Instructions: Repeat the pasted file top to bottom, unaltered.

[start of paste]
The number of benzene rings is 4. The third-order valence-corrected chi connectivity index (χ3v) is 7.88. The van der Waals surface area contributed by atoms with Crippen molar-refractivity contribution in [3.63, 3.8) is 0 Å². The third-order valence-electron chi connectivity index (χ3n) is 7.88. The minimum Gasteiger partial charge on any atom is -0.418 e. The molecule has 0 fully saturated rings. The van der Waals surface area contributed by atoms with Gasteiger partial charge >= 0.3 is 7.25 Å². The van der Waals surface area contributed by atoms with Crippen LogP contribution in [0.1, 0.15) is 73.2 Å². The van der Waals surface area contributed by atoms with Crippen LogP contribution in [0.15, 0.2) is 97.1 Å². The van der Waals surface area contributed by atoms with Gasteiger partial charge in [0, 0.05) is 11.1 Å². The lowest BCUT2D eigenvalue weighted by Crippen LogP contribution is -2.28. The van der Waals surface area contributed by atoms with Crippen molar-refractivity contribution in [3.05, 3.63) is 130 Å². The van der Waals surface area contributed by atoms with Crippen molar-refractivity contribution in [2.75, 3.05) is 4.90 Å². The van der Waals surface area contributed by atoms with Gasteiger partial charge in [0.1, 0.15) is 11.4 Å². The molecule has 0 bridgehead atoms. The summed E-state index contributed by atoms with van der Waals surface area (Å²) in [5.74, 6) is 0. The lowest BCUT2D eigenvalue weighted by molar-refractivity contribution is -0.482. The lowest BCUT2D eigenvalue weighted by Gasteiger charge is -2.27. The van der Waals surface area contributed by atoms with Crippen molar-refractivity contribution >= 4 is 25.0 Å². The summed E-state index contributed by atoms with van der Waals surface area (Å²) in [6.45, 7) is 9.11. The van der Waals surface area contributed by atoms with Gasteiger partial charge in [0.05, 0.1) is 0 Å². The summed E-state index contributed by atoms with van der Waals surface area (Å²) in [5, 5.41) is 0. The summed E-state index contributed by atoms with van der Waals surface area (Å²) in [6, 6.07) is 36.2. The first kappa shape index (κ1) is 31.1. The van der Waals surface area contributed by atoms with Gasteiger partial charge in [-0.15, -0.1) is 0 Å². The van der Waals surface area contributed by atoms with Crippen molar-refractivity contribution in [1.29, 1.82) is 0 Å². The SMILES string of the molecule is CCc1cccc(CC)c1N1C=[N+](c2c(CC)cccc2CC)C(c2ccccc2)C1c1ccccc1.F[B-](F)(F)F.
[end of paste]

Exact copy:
The number of benzene rings is 4. The third-order valence-corrected chi connectivity index (χ3v) is 7.88. The van der Waals surface area contributed by atoms with Crippen molar-refractivity contribution in [3.63, 3.8) is 0 Å². The third-order valence-electron chi connectivity index (χ3n) is 7.88. The minimum Gasteiger partial charge on any atom is -0.418 e. The molecule has 0 fully saturated rings. The van der Waals surface area contributed by atoms with Gasteiger partial charge >= 0.3 is 7.25 Å². The van der Waals surface area contributed by atoms with Crippen LogP contribution in [0.1, 0.15) is 73.2 Å². The van der Waals surface area contributed by atoms with Crippen LogP contribution in [0.15, 0.2) is 97.1 Å². The van der Waals surface area contributed by atoms with Gasteiger partial charge in [0, 0.05) is 11.1 Å². The lowest BCUT2D eigenvalue weighted by Crippen LogP contribution is -2.28. The van der Waals surface area contributed by atoms with Crippen molar-refractivity contribution in [3.05, 3.63) is 130 Å². The van der Waals surface area contributed by atoms with Crippen molar-refractivity contribution in [2.75, 3.05) is 4.90 Å². The van der Waals surface area contributed by atoms with Gasteiger partial charge in [0.1, 0.15) is 11.4 Å². The molecule has 0 bridgehead atoms. The summed E-state index contributed by atoms with van der Waals surface area (Å²) in [5.74, 6) is 0. The lowest BCUT2D eigenvalue weighted by molar-refractivity contribution is -0.482. The lowest BCUT2D eigenvalue weighted by Gasteiger charge is -2.27. The van der Waals surface area contributed by atoms with Crippen molar-refractivity contribution >= 4 is 25.0 Å². The summed E-state index contributed by atoms with van der Waals surface area (Å²) in [6.45, 7) is 9.11. The van der Waals surface area contributed by atoms with Gasteiger partial charge in [0.05, 0.1) is 0 Å². The summed E-state index contributed by atoms with van der Waals surface area (Å²) in [5, 5.41) is 0. The summed E-state index contributed by atoms with van der Waals surface area (Å²) in [6, 6.07) is 36.2. The first kappa shape index (κ1) is 31.1. The van der Waals surface area contributed by atoms with Gasteiger partial charge in [-0.15, -0.1) is 0 Å². The van der Waals surface area contributed by atoms with Crippen molar-refractivity contribution in [1.29, 1.82) is 0 Å². The SMILES string of the molecule is CCc1cccc(CC)c1N1C=[N+](c2c(CC)cccc2CC)C(c2ccccc2)C1c1ccccc1.F[B-](F)(F)F.